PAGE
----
Adopters say three misdemeanors not enough for charged Top Paw Rescue owner
PEORIA (25News Now) - The woman behind a Hudson animal rescue is now facing three criminal misdemeanor charges for her treatment of the animals.
Erika Horton is charged with three separate counts of violating state rules for keeping animals. The charging documents call her an “animal companion hoarder,” who failed to provide the animals with humane care and treatment, and “kept companion animals in a severely overcrowded environment.”
Her other charges include not providing sufficient food for a dog and cat. Horton is innocent until proven guilty, and posted bond Tuesday.
Her Class B misdemeanor charges carry a maximum possible sentence of 180 days in jail and fines up to $1,500.
Adopters from the rescue feel those charges are too lenient.
Earlier this year, 25News shared several stories of families bringing home pets from Top Paw, only to find out they were not vaccinated, fixed, and sometimes carried contagious diseases.
Adopters like Emily Duckworth, are still working to treat their dogs. They adopted one dog, Mushroom, from Top Paw. Mushroom was diagnosed with Giardia shortly after and passed it on to the family dog Lily.
Both dogs are still testing positive for the digestive virus, but are doing much better with their symptoms. Duckworth said the care has cost around $3,000 for her family, and they’ve had to delay other projects due to the cost.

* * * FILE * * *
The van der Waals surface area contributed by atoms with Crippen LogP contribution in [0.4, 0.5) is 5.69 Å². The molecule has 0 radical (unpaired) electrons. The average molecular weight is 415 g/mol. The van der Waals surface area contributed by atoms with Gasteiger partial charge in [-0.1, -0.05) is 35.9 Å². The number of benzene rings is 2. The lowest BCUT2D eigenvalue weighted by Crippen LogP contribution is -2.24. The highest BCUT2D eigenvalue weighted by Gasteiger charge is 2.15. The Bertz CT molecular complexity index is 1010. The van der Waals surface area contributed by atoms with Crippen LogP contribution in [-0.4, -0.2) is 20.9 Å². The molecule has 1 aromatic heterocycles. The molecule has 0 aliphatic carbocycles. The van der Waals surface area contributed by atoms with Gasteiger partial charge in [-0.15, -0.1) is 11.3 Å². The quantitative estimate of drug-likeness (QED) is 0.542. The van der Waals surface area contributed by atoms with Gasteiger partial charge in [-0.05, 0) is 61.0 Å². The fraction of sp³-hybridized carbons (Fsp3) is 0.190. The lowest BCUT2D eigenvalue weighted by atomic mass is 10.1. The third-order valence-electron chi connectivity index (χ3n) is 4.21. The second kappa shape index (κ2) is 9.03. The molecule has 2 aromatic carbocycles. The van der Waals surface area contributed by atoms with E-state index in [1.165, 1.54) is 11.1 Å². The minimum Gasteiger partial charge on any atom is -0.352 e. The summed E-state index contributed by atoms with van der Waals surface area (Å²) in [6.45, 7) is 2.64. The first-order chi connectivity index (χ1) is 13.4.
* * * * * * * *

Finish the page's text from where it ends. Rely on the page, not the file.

“It felt like she got a slap on the wrist,” Duckworth said. “A lot of us are still dealing with it. A lot of us still have sick animals, and a lot of us still have to get them vaccinated, spayed, and neutered. A lot of us are still on this and there’s not a light at the end of the tunnel for everybody yet.”
Duckworth provided her testimony, veterinarian diagnoses, and information about the cost to McLean County Animal Control. MCAC was behind the investigation until charges were filed, now the case is under the State’s Attorney’s office.
“We were hoping for so much more,” Abby Smith said. Smith gathered information personally from adopters before turning things over to MCAC. “All of this evidence that all of these people I’ve been in contact with had submitted to this investigation... and this is all that it is? This is all she gets?”
McLean County State’s Attorney Erika Reynolds said it’s “doubtful” more charges will come up unless something changes.
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